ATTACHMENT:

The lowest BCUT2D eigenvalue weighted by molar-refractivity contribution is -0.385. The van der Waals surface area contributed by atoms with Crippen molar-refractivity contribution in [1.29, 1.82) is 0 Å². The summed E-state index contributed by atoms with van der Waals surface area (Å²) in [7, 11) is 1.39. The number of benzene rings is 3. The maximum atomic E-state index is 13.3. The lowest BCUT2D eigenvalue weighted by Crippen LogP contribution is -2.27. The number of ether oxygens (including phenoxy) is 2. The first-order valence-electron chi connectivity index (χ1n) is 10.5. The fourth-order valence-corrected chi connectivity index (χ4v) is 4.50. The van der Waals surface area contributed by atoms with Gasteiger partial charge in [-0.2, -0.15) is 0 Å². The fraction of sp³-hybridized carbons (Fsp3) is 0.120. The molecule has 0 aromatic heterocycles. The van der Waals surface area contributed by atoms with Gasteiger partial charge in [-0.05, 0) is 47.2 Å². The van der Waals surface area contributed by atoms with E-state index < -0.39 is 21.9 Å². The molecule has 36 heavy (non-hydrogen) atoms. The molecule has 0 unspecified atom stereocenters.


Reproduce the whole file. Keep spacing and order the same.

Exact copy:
The lowest BCUT2D eigenvalue weighted by molar-refractivity contribution is -0.385. The van der Waals surface area contributed by atoms with Crippen molar-refractivity contribution in [1.29, 1.82) is 0 Å². The summed E-state index contributed by atoms with van der Waals surface area (Å²) in [7, 11) is 1.39. The number of benzene rings is 3. The maximum atomic E-state index is 13.3. The lowest BCUT2D eigenvalue weighted by Crippen LogP contribution is -2.27. The number of ether oxygens (including phenoxy) is 2. The first-order valence-electron chi connectivity index (χ1n) is 10.5. The fourth-order valence-corrected chi connectivity index (χ4v) is 4.50. The van der Waals surface area contributed by atoms with Gasteiger partial charge in [-0.2, -0.15) is 0 Å². The fraction of sp³-hybridized carbons (Fsp3) is 0.120. The molecule has 0 aromatic heterocycles. The van der Waals surface area contributed by atoms with Gasteiger partial charge in [-0.05, 0) is 47.2 Å². The van der Waals surface area contributed by atoms with E-state index < -0.39 is 21.9 Å². The molecule has 36 heavy (non-hydrogen) atoms. The molecule has 0 unspecified atom stereocenters.